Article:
Who Was the First European to Reach America? Another Contender
by Aiden Wetterhan, Form IV
4 min. read — March 24, 2022
Many historians believe that Leif Erikson was the first European to reach the Americas, but one reasonable contender for that position could have reached the New World almost 500 years earlier. This man is an Irish monk who goes by the name of St. Brendan. Born in County Kerry in 484 AD, St. Brendan immediately entered the Catholic world. He received a Catholic education at a young age and was ordained by St. Eric in 512 AD. He was an excellent navigator and sailor, establishing monasteries on many islands surrounding Ireland. However, his greatest achievement was yet to come. St. Brendan and a group of monks set sail for the Garden of Eden. They began by fasting for 40 days, and then began their trek in a curragh, or skiff made of wood, hides, and tar. During this expedition he was said to encounter a sea monster, a river so wide that it was impossible to cross, demons who threw fire, and crystal pillars. At last he reached what he called the Fortunate Islands, or St. Brendan’s Island as it is called today, all before returning home. You might be wondering: how can this tale serve as a historical account? The Vikings, an American biologist, and a British navigator helped to turn this extravagant tale into a worthy record of possibly the first European to reach the Americas.
Many people have promoted the idea that St. Brendan reached the Americas. One saga from the Vikings describes a group of Native Americans who spoke a dialect similar to Irish. Still another saga tells of a group of Indians who had met white explorers dressed in white prior to the arrival of the Norse. Furthermore, the sagas speak of the Irish establishing monasteries on Iceland before the Norse had reached this land. Many Vikings at the time knew of the great navigational expertise of the Irish. More definitive proof comes from the American Biologist, Barry Fell, who found several petroglyphs, rock inscriptions, in West Virginia in 1983. These petroglyphs included Irish inscriptions from the 6th to 8th centuries along with Christian imagery. This evidence sounds too good to be true, and many scientists and historians agree, pointing to many flaws in Fell’s examination and historical analysis of the petroglyphs. On the other hand, the British navigator Tim Severin helped to disprove the belief that no man could travel in a curragh from Europe to America. Of course, the only reasonable thing to do in this case would be to travel in a curragh, following the supposéd route of St. Brendan from Ireland to Iceland to Greenland to Newfoundland. Severin accomplished this astonishing feat in a year compared to St. Brendan’s seven years. While this evidence certainly helps to bolster the tale of St. Brendan to a possible historical account, none of it proves that St. Brendan indeed made it to America.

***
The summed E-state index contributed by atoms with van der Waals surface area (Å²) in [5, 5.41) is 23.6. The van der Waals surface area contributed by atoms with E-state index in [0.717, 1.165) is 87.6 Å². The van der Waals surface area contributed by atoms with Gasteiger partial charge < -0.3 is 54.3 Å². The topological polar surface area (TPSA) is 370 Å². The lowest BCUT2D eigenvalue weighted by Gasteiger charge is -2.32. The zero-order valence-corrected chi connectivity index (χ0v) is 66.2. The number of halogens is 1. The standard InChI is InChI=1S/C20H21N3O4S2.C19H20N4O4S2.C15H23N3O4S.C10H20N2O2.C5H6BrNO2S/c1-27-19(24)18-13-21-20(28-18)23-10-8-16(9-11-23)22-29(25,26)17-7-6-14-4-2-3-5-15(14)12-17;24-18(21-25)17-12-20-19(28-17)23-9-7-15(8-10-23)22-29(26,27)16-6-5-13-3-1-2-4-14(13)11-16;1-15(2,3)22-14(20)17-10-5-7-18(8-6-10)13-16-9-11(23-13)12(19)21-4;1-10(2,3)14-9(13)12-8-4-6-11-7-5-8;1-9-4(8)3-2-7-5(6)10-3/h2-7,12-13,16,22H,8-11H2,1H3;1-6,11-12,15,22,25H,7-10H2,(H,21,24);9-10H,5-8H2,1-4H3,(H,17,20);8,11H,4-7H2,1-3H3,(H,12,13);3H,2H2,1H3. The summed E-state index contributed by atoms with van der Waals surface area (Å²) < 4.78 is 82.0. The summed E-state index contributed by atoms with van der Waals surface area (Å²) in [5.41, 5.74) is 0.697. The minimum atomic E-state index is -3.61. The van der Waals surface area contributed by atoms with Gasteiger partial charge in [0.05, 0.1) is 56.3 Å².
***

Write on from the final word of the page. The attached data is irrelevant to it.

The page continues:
When evaluating the validity of the claim that St. Brendan was the first European to reach the Americas, one must consider the basic details of St. Brendan’s life, the source of the story of his voyage, and if the other preponderances are affirmed. Lastly, one must still question if the legendary St. Brendan’s island is indeed in the New World. History can safely affirm that St. Brendan did exist and that he was an excellent sailor who established many monasteries in the name of the Holy Trinity. Furthermore, several important dates in his life are well-accepted. However, the source of St. Brendan’s journey to the Fortunate Islands are where the first issues arise. This journey is described in the 9th century book Navigatio Sancti Brendani – The Voyage of St. Brendan. This book was written in the immram literary genre, in which a navigator sets sail to distant islands, meets spectacular creatures, and returns home. This does not necessarily take away from the credibility of the source, but its religious style and fantasy depictions warrant a great deal of skepticism. During this time period, it is not uncommon for a book to be written about an event for the first time, several centuries after it has occurred. Furthermore, earlier books could have been written about St. Brendan that are yet to be found. If historians can get over these questionable details, there is still the issue of where St. Brendan’s island is located. Some speculate it is a part of the Azores, Canary Islands, or even near the equator. However, the description of demons who throw fire and crystal pillars could refer to the geography of Iceland i.e. volcanoes and glaciers, respectively, hinting at least towards the potential direction of St. Brendan’s voyage. Though the evidence for St. Brendan’s title of “the first European to reach the New World” borders on mere speculation, it behooves historians and academics to look at long-believed ideas with a healthy dose of skepticism in pursuit of the truth. In this instance there is the possibility that the link between the New and Old World dated back to only 150 years after the fall of the Roman Empire.